Compound interest is the concept of earning higher interest rate. If you have an account that earns compound interest this means that the bank pays you interest on your principal sum of money, plus on the interest your account has already earned. This means that your interest earns you even more money as interest.

A compound interest account can gain you a lot more money than may expect when calculating with a simple interest rate. But to find out exactly how much more, you need to use a compound interest formula.

**What is a Compound Interest Formula**

A compound interest formula is the mathematical calculation of how your interest earnings would add to to give you the final sum total. It is a very important tool to track your current finances and plan your future investments. If you are contemplating the steps to a future financial venture such as getting a house or a car, the formula for

**compound interest rate**will help you understand exactly how much you stand to gain through your bank account and you can then estimate how much of loan payment you can afford.**How do I calculate the compound interest formula?**

The formula for calculating compound interest is:

A = P (1 + r/n) (nt)

where

A = The money (including interest) you will accumulate after ‘n’ number of years. This is also the answer to the compound interest formula and calculates the future value your investment or loan.

P = The principal amount of money you invested initially.

r = The annual rate of interest. This information is to be entered as a decimal into the formula.

n = The number of times interest is compounded per year, or the number of times the interest is paid to your account.

t = The number of years the money has been invested for.

If you have the correct information for all the values in the formula, you will get the correct amount of money you will earn with this investment.

If you want to calculate only the compound interest you earn and not the entire amount (principal plus interest), you need to tweak the formula to subtract the initial principal amount you invested. Then the formula you are looking for becomes as below:

Total compounded interest = P (1 + r/n) (nt) – P

All the variables in this formula remains the same as in the original formula. And you get the sum of money you will have earned in the future.

**The Benefits of Using the Compound Interest Formula**

Besides the obvious benefit of learning how much interest you earn in future, compound interest calculation formula helps you make an investment in the first place.

For example, if you want to purchase a house sometime in the future, the compound interest rate formula will show you exactly how much money you need to invest, for how long, and at what interest rate in order to buy your dream house.

- The formula for
*compound interest shows*that your earnings grow exponentially over time. The longer duration you invest your money for, the greater your overall earnings will be. You can use this compound interest formula to judge what your period of investment should be to earn a desired sum of money. - Compound interest formula shows you exactly how large of an initial payment you need to make. A higher ‘P’ or initial investment will also lead to a greater income.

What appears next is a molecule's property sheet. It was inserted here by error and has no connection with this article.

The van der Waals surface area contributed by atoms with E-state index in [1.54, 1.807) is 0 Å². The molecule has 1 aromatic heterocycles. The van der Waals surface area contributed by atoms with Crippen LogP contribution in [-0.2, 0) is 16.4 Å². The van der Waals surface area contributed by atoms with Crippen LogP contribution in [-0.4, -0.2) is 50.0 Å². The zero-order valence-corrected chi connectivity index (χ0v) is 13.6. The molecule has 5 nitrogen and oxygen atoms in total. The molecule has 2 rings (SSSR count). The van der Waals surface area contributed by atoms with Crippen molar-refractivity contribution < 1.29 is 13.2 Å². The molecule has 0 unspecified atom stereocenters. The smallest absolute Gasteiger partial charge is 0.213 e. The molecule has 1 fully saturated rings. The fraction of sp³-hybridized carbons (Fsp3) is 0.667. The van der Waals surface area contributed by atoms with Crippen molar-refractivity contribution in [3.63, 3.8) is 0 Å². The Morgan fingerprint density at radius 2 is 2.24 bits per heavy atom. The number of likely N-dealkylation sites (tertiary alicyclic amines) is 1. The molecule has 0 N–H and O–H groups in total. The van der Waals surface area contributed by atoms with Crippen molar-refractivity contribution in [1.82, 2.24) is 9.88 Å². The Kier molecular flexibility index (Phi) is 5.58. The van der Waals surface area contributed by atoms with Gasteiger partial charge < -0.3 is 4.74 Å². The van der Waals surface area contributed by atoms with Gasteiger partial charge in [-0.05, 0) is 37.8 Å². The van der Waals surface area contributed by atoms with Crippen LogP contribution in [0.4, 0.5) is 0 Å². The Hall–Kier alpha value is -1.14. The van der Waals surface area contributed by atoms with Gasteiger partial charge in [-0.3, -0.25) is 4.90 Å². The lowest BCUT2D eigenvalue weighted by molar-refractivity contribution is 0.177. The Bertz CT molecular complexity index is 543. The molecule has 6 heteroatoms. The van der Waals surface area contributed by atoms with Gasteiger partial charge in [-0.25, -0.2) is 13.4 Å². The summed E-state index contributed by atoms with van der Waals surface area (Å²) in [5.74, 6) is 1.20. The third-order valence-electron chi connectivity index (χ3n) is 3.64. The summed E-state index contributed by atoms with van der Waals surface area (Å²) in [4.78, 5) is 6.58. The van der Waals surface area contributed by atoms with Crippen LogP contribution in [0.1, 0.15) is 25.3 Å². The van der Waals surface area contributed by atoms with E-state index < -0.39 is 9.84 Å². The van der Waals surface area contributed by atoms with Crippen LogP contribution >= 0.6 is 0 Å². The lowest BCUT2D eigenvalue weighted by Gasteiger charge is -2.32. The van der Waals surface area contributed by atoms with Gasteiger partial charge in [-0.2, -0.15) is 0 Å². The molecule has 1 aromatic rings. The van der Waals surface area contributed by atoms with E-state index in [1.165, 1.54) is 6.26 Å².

- The same exponential rule applies to the interest rate. As with all savings, the higher the interest rate, the more money you earn as interest.

Thus we see that by using the formula, you never have to step blindly into an investment.

**The ‘Quarterly’ Compound Interest Formula**

We often have the need to calculate the compound interest we get in quarterly measure, as most banks pay interest to your account on a quarterly basis. We can tweak the compound interest formula to our benefit in this case.

The compound interest formula is made up of different pieces, each representing a different component. We have the component ‘n’ which is the number of times interest is compounded within a financial the year. So if your interest is compounded quarterly, then the value of ‘n’ in the compound interest formula will be 4. Thus, there is no need to formulate a different formula for quarterly compound interest calculation.

By changing the value of ‘n’ you can use the compound interest formula to determine quarterly, bi-annually, monthly and yearly compound interest. Thus, this compound interest formula can help you calculate interest on any type of compound interest account you plan to open.

**Compound Interest Formula is a Friend**

Most mathematical equations looks intimidating, the compound interest formula is no exception. But you have all the correct details it is not difficult at all to use this formula to your advantage.

Using this formula, you will also be to compare the amount you would earn in a standard account to that in a compound interest account. The compound interest rate formula will let you see how the difference between how much the two accounts will earn for you.

Compound interest formula is a friend which is here to help you score up your earnings.